He’s a terrible source for everything he’s written about, just so you’re aware anon.
My friend Ciera over in @roottea says that a specific branch (Draconic Wicca) requires initiation after study, but it’s not specialized to a particular demographic of people like Hoodoo and Voodoo/Vodou are; in addition, other forms of dragon magic are open. Given that she’s an actual practitioner, I trust her more than anyone else.
Also, dragons as a concept aren’t closed. There are dragons in all kinds of stories in many variations of limbs or no limbs. Overly Sarcastic Productions actually talks about dragons (from a writer’s perspective) in Red’s episode “Trope Talk: Dragons”. It really shows just how many things we call dragons.
hi, draconic practitioner here! just wanted to add a little bit (about general draconic practices, not draconic wicca) —
like jasper said dragon magic isn’t closed in the way that Hoodoo and Voodoo/Vodou are. however, a lot of draconic practitioners hold the belief that the dragon has to ‘choose you’ as well (in other words — the dragons are the ones that ‘gatekeep’ the practice, not humans). this is rooted in the belief that dragons don’t necessarily trust humans, especially given how they’re typically villainized in the west (of course eastern folklore and mythos is a different story, but you get the gist).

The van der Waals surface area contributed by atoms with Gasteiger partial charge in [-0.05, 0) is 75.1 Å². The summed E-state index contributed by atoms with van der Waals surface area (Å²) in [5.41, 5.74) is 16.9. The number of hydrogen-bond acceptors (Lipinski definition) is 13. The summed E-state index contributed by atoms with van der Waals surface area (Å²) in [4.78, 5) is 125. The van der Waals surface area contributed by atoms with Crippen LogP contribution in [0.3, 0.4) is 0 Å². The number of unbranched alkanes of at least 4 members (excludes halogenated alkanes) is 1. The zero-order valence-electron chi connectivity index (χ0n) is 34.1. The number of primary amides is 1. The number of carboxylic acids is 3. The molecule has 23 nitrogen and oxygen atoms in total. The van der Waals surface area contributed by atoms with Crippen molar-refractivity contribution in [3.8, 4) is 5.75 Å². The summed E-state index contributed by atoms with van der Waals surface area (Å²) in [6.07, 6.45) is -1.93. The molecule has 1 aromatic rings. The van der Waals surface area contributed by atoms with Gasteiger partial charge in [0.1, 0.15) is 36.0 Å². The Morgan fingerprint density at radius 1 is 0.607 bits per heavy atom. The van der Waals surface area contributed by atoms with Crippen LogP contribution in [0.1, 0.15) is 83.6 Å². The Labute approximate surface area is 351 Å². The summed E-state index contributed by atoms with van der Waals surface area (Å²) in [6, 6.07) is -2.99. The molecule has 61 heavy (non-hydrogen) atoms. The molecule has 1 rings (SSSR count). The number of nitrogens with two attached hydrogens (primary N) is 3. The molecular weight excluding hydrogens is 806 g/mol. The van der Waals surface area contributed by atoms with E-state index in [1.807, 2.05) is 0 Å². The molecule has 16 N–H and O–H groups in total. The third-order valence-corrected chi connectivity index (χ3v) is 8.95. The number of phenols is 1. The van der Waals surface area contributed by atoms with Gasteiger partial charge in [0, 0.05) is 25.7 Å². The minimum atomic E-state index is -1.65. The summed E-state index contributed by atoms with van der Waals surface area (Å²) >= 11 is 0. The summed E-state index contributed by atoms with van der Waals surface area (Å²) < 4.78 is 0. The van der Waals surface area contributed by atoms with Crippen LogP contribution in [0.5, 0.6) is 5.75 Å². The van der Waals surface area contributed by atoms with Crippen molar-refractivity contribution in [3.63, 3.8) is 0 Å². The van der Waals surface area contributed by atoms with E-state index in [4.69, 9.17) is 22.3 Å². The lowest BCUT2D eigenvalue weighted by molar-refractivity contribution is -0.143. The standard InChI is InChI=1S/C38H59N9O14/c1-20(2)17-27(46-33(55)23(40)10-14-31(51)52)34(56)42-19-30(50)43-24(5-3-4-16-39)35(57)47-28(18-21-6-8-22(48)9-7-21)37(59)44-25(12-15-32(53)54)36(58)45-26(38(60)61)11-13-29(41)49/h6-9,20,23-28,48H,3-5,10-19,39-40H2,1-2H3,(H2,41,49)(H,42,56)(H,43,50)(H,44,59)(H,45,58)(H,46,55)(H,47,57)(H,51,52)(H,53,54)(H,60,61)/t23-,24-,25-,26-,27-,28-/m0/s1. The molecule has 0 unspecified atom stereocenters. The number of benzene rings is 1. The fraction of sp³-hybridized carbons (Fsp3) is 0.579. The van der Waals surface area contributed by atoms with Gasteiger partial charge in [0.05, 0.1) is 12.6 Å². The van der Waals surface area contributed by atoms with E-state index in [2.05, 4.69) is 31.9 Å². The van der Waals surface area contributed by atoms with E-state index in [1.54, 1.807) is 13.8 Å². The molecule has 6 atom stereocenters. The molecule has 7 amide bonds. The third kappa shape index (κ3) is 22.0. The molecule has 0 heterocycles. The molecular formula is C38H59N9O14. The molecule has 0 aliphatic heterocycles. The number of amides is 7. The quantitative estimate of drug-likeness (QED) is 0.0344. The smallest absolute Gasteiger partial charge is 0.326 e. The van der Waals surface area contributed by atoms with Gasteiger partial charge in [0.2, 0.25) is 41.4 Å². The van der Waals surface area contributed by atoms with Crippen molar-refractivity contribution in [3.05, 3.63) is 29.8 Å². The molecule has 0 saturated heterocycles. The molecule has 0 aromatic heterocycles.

i personally believe this as well, however i view it similarly to work with other deities/entities. by this i mean a) you can still honor them and all that and see if they’re willing to work with you, and b) it’s entirely possible for them to say no for whatever reason.
also, i feel like dragon magic/practices can come off as closed because (at least in my experience) a lot of what we learn and do is kept secret for one reason or another (this kind of bleeds into the mistrust thing for me, but it may differ for other practitioners).
but also, keep in mind that resources on draconic magic are incredibly limited, and a lot of us go off UPG.
also, if you want to get into dragon magic, i still recommend DJ Conway’s books. HOWEVER, be *very critical* when you read them and read these books as you would any other person’s UPG. it’s useful to learn about others’ experiences and learnings especially in a practice that, again, has very limited resources and heavily relies on UPG. but do not treat what others say as pure fact.